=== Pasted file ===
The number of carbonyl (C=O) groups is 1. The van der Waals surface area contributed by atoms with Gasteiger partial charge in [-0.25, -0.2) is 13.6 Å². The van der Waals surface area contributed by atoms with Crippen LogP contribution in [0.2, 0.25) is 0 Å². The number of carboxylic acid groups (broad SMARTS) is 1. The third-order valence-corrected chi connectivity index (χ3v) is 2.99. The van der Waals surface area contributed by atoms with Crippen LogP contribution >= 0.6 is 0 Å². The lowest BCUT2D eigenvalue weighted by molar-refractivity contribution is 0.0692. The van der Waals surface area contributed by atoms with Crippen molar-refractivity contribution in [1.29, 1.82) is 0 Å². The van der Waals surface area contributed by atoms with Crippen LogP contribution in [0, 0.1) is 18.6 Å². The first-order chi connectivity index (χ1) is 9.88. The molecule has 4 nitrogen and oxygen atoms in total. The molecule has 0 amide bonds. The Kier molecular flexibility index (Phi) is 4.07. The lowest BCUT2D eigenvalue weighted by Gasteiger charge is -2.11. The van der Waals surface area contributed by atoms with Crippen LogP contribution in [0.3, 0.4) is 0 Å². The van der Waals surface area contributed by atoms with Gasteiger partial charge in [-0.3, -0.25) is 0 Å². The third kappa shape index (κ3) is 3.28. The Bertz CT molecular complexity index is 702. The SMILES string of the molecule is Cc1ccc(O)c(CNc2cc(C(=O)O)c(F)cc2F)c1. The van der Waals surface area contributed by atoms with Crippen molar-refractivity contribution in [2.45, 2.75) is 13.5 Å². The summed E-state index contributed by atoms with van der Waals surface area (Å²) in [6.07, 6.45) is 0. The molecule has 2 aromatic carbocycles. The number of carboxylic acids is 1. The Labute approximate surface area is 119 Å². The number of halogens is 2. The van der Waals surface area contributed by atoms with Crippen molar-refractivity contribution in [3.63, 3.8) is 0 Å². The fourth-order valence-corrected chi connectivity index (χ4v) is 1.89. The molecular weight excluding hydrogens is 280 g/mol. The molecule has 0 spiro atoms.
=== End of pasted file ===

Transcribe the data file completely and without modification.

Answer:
The number of carbonyl (C=O) groups is 1. The van der Waals surface area contributed by atoms with Gasteiger partial charge in [-0.25, -0.2) is 13.6 Å². The van der Waals surface area contributed by atoms with Crippen LogP contribution in [0.2, 0.25) is 0 Å². The number of carboxylic acid groups (broad SMARTS) is 1. The third-order valence-corrected chi connectivity index (χ3v) is 2.99. The van der Waals surface area contributed by atoms with Crippen LogP contribution >= 0.6 is 0 Å². The lowest BCUT2D eigenvalue weighted by molar-refractivity contribution is 0.0692. The van der Waals surface area contributed by atoms with Crippen molar-refractivity contribution in [1.29, 1.82) is 0 Å². The van der Waals surface area contributed by atoms with Crippen LogP contribution in [0, 0.1) is 18.6 Å². The first-order chi connectivity index (χ1) is 9.88. The molecule has 4 nitrogen and oxygen atoms in total. The molecule has 0 amide bonds. The Kier molecular flexibility index (Phi) is 4.07. The lowest BCUT2D eigenvalue weighted by Gasteiger charge is -2.11. The van der Waals surface area contributed by atoms with Crippen LogP contribution in [0.3, 0.4) is 0 Å². The van der Waals surface area contributed by atoms with Gasteiger partial charge in [-0.3, -0.25) is 0 Å². The third kappa shape index (κ3) is 3.28. The Bertz CT molecular complexity index is 702. The SMILES string of the molecule is Cc1ccc(O)c(CNc2cc(C(=O)O)c(F)cc2F)c1. The van der Waals surface area contributed by atoms with Crippen molar-refractivity contribution in [2.45, 2.75) is 13.5 Å². The summed E-state index contributed by atoms with van der Waals surface area (Å²) in [6.07, 6.45) is 0. The molecule has 2 aromatic carbocycles. The number of carboxylic acids is 1. The Labute approximate surface area is 119 Å². The number of halogens is 2. The van der Waals surface area contributed by atoms with Crippen molar-refractivity contribution in [3.63, 3.8) is 0 Å². The fourth-order valence-corrected chi connectivity index (χ4v) is 1.89. The molecular weight excluding hydrogens is 280 g/mol. The molecule has 0 spiro atoms.